Yes to web analysis – the key thing there is to go granular enough, and that’s what we’re doing with Adwords – seeing how many people who click the ad watch the video, how many finish the video, how many register, how many buy the full tourist course. That’s the first step what we need to get right – we have to break even at that stage in order to scale up. Once we can break even at that stage, then we’ll be able to start scaling, and at that point we’ll be putting a lot more effort into looking at usage patterns, and do a lot more work to make sure that we hold people’s hands successfully through the first few lessons…:-)

      The ‘easy’ thing is really tricky. What I want to say is ‘Look, it’s easy, compared to what you’re expecting, but of course it’s not as easy as just having a pint, for example, so do be realistic, but don’t be intimidated’ – as soon as I work that into a successful advertising headline, I’ll let you know…;-) Problematically, it doesn’t use the method you learnt your first language with – it just has certain similarities (as well as some huge differences)…:-)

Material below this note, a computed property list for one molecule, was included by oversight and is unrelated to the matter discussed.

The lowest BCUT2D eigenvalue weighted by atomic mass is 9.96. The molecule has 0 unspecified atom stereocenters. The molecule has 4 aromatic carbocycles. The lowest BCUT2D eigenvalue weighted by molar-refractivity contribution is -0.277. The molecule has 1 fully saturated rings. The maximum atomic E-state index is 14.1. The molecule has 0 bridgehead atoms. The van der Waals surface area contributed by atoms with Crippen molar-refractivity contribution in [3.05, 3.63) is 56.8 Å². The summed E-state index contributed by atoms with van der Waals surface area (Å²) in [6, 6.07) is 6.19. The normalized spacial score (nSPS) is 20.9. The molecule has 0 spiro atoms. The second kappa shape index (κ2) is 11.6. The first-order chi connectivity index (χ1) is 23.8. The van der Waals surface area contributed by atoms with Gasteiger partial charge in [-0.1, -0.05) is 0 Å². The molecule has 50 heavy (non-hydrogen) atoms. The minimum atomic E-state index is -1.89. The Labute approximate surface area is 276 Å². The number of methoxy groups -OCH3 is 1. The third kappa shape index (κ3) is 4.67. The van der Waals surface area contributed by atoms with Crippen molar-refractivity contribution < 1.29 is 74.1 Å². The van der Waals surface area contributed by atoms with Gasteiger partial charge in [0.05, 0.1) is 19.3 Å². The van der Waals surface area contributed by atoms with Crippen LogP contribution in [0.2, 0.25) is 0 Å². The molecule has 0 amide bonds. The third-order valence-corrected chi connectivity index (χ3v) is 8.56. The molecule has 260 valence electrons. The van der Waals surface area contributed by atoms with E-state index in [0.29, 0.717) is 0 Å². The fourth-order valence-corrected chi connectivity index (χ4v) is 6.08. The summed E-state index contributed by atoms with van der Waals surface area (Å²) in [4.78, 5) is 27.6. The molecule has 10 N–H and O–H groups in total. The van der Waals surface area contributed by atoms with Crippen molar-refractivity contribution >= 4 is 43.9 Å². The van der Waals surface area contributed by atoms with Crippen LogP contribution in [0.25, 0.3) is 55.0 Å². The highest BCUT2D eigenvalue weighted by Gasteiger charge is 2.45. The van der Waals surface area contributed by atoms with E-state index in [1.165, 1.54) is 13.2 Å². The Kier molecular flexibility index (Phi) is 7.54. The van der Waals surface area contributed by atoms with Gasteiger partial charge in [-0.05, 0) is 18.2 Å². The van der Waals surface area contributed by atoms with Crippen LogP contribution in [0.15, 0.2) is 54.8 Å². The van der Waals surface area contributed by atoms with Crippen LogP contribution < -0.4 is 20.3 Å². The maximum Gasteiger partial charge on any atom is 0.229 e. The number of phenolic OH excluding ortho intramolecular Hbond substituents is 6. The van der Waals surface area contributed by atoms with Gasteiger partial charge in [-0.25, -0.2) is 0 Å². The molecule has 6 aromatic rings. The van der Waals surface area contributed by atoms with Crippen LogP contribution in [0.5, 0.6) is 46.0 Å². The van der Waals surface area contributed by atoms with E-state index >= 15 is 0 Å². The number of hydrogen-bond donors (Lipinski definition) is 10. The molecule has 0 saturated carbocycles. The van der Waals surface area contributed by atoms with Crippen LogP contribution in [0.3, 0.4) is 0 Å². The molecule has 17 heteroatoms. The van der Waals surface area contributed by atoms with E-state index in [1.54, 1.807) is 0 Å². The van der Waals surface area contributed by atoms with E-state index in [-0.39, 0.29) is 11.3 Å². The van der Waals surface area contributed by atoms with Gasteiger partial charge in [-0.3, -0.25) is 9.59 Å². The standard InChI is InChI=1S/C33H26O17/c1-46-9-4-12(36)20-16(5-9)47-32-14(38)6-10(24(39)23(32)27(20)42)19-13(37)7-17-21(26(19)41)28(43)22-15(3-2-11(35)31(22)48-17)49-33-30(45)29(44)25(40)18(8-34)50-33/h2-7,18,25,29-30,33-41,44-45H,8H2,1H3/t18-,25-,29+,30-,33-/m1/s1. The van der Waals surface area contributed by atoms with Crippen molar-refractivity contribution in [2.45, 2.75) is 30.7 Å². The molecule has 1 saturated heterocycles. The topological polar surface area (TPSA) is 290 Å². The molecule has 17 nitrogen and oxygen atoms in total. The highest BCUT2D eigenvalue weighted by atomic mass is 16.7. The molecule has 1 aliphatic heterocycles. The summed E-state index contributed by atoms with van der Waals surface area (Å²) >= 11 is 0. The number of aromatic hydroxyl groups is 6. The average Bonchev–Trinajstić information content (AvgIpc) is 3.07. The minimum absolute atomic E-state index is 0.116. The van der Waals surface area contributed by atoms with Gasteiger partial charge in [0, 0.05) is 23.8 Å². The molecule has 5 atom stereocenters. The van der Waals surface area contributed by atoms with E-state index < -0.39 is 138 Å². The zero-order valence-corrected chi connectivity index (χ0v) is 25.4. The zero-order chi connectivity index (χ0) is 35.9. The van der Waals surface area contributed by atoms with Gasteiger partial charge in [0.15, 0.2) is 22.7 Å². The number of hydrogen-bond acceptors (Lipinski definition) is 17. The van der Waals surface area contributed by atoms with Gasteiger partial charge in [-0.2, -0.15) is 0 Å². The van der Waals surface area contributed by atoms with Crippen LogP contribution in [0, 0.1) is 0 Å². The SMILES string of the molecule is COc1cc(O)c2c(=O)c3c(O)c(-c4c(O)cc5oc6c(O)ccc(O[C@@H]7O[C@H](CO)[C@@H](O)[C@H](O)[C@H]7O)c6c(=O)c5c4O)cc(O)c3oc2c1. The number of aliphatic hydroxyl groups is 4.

Diolch o galon i ti unwaith eto am gymryd yr amser i ateb…:-)

  8. I have an addin to Chrome installed called Flashblock, so all I see is a square where the video should be. One of the reasons I installed it was because of pages that auto played videos when I wasn’t expecting them. Especially awkward if you’re browsing somewhere that you shouldn’t e.g. in work, and a video starts playing. When that happened I used to very quickly exit the page…

    • Thanks James – interesting input – I’m going to run some tests in the next couple of weeks without video and see if we can find an approach that works better – although having said that, a lot of marketers report much better opt-in rates with videos, so there must be a way to make it work even if it means losing some viewers…:-)